This year's global conference on sustainability reporting attracted 1,200 participants from 77 countries creating a significant forum for the exchange of experiences, knowledge and learning. Gail Boucher, our lead sustainability trainer, summarises her key takeaways from the three days' discussions.
GRI G4 will transition to a Standard – GRI is further evolving the G4 Reporting Framework into a Standard. The draft standard is available on the globalreporting.org website now – which is currently open for consultation. So review them and provide comments to GRI – after all they would like as much input as possible on this new development.
Sustainability reporting is becoming mainstream – The last twenty years has shown a lot of change and developments in the sustainability reporting space. Sustainability reporting is ‘young’ by comparison to financial reporting; however we are getting closer to achieving better reporting using the various publicly available tools. Further change is necessary to streamline all the various reporting guidelines available – so that we can achieve peer industry comparability and reporting structure.
Find sustainable solutions – through efforts by organisations to create change by incorporating forward progressing targets that create sustainable change. Organisations can create change in advance of regulations, perhaps making the need for further regulations unnecessary.
Maximise the power of advertising – advertising is a powerful tool and by utilising it to promote positive messages that link sustainability to the brand, people’s awareness and habits may change for global benefits for people and the environment.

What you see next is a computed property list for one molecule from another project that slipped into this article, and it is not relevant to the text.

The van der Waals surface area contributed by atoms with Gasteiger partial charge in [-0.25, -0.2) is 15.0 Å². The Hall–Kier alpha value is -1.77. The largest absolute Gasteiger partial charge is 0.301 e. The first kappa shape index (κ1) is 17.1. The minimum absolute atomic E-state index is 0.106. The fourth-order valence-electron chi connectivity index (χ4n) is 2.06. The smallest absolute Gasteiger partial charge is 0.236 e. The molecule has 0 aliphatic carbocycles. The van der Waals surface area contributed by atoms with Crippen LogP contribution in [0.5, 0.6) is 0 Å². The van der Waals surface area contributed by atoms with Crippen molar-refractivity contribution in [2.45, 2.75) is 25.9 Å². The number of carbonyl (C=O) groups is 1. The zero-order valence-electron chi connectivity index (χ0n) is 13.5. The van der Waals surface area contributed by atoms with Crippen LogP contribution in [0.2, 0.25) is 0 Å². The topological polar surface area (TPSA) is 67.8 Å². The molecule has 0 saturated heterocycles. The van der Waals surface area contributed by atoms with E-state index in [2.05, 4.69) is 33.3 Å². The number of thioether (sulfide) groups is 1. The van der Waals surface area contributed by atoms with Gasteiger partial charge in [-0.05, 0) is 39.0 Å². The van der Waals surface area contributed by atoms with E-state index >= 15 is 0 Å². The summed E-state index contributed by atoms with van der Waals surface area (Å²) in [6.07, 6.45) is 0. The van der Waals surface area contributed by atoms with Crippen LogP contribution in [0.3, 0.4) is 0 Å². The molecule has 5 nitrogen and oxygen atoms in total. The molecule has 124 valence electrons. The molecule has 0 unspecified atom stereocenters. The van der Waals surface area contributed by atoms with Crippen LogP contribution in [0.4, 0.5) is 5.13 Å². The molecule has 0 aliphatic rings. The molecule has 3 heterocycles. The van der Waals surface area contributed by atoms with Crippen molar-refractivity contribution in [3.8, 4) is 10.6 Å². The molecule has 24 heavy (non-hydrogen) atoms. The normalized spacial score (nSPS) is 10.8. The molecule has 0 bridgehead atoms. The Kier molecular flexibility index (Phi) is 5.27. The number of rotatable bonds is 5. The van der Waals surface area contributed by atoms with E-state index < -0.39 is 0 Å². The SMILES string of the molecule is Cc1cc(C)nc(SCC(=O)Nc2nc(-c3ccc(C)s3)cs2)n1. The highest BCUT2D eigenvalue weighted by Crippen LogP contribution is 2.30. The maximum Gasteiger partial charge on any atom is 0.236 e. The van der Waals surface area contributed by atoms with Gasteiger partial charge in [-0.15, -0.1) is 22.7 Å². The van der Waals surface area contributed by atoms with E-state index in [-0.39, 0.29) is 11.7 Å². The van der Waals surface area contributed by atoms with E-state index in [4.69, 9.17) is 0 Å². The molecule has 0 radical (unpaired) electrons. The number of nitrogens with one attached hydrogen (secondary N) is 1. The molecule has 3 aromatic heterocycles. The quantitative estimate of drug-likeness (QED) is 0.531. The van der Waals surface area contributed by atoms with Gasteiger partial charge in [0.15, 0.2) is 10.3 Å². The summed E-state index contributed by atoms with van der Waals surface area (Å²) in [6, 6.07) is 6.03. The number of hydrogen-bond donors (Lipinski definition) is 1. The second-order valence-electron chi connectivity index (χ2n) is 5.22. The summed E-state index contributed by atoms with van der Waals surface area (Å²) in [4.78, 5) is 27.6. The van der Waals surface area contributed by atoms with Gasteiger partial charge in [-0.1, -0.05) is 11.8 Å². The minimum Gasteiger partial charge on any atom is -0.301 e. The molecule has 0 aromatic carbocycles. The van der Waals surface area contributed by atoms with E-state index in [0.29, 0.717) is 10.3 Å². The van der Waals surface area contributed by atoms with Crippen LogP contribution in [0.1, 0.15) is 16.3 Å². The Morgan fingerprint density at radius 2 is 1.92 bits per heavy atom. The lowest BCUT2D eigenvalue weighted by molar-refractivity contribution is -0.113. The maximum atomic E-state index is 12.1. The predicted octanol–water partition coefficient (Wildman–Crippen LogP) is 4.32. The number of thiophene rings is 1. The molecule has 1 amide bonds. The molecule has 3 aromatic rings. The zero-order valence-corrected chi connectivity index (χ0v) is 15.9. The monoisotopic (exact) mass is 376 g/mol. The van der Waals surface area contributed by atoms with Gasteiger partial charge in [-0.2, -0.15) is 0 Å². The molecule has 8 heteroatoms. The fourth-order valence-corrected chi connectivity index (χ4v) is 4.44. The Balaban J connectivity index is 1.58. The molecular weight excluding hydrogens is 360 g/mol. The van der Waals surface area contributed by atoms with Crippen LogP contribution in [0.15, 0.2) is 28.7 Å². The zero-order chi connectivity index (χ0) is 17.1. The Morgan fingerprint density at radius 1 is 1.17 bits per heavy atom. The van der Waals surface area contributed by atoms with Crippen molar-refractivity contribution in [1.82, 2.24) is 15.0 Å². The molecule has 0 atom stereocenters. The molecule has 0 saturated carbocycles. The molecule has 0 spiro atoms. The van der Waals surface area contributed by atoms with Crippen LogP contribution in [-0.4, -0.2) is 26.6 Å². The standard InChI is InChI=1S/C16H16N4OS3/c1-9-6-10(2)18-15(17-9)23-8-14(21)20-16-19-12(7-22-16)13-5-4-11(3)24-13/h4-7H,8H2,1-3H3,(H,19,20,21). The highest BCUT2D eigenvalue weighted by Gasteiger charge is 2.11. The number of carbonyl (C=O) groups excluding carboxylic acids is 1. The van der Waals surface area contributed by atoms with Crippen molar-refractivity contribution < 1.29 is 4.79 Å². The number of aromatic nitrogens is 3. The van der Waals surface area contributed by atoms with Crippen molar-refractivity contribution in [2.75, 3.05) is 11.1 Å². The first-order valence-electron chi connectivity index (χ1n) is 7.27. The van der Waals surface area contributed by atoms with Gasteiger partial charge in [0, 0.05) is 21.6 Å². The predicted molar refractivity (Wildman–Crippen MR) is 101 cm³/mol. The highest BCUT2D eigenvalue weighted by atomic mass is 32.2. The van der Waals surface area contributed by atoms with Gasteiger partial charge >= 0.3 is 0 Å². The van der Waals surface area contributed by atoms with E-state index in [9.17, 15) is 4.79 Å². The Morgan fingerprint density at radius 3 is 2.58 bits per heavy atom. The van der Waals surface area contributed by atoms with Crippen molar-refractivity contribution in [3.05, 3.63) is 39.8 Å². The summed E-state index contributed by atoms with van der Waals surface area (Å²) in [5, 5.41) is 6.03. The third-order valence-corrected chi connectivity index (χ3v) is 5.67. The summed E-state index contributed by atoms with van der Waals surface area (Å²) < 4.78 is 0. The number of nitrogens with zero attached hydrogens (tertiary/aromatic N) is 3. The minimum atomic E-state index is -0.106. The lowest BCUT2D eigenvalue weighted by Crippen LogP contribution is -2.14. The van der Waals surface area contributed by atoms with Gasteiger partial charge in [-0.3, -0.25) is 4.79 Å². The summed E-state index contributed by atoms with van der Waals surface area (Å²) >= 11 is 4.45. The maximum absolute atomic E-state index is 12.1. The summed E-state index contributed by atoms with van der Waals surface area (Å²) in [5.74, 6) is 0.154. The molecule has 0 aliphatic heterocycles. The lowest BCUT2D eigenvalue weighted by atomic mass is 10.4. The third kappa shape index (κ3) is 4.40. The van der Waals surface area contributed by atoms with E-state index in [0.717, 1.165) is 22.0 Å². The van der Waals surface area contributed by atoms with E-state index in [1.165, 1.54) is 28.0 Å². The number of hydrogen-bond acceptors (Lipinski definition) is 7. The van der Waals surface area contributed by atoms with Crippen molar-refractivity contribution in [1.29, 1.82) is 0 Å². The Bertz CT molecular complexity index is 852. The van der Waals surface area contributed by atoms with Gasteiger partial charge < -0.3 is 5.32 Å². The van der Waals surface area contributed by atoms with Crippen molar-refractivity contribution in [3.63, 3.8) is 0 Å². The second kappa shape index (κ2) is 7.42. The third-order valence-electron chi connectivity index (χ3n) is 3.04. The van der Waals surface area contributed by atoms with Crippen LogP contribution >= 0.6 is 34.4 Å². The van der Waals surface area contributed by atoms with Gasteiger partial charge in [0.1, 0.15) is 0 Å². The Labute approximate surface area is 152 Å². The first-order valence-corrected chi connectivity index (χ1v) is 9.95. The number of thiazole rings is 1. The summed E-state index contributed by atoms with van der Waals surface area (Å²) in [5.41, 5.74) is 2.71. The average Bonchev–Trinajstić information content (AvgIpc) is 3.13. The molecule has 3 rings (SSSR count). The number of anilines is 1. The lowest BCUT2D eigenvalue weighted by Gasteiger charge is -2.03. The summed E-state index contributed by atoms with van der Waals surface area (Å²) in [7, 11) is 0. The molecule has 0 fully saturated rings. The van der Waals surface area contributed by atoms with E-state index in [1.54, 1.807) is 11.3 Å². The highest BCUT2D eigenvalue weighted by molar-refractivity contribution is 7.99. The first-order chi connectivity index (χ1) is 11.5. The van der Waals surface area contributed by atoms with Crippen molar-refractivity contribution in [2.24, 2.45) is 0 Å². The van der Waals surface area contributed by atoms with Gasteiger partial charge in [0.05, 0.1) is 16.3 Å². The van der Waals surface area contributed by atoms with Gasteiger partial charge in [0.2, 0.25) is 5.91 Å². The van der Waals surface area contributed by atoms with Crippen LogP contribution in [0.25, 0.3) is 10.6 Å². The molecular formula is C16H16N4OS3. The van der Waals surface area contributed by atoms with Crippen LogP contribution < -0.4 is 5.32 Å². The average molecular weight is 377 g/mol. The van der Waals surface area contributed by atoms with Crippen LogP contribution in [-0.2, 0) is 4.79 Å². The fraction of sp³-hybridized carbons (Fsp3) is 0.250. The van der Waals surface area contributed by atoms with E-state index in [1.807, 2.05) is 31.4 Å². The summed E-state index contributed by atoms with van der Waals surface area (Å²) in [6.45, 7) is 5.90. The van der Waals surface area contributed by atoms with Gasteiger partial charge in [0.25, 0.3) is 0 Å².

Forget the ‘S’ word – ‘Sustainability’ may now have some negative connotations that drive people away – so rebrand it with a new phrase, such as ‘Quality and Purpose’. An organisation aims to achieve high quality products with purpose that reduces resources and better’s people’s lives.
Two Reports Required? – the view was that even with Integrated Reporting you will still need two reports to provide all the necessary information. One Integrated Report (financial with sustainability impacts) that provides the long term outlook on the most important issues that affects the company over the near to long term, as well as a Sustainability Report to provide further information necessary for stakeholders to make a full assessment of the reporting organisation.
Does transparency equal trust? – if an organisation is transparent in reporting, does that mean it is really trustworthy? Can you measure trust? A point of contention in the conference as some said you can measure it, and others stated that it is so personal you cannot. Perhaps transparency only builds trust only if organisations tell the truth and can support all of their statements.
Is assurance worth it? – academics presented their findings on research of assured reports over time and found that the necessary quality of assurance of reports was lacking in so many ways. Not enough information was assured in the reports and the methodology was not rigorous enough. The quality of assurance needs to change in order to make sustainability reports reliable and trustworthy sources of information.
Further information on the event can be found using the #GRI2016 on twitter – there you will find many tweets from me and other participants, providing you with further insight into the thoughts during the conference. Contact me on 0203 772 8983 to discuss further.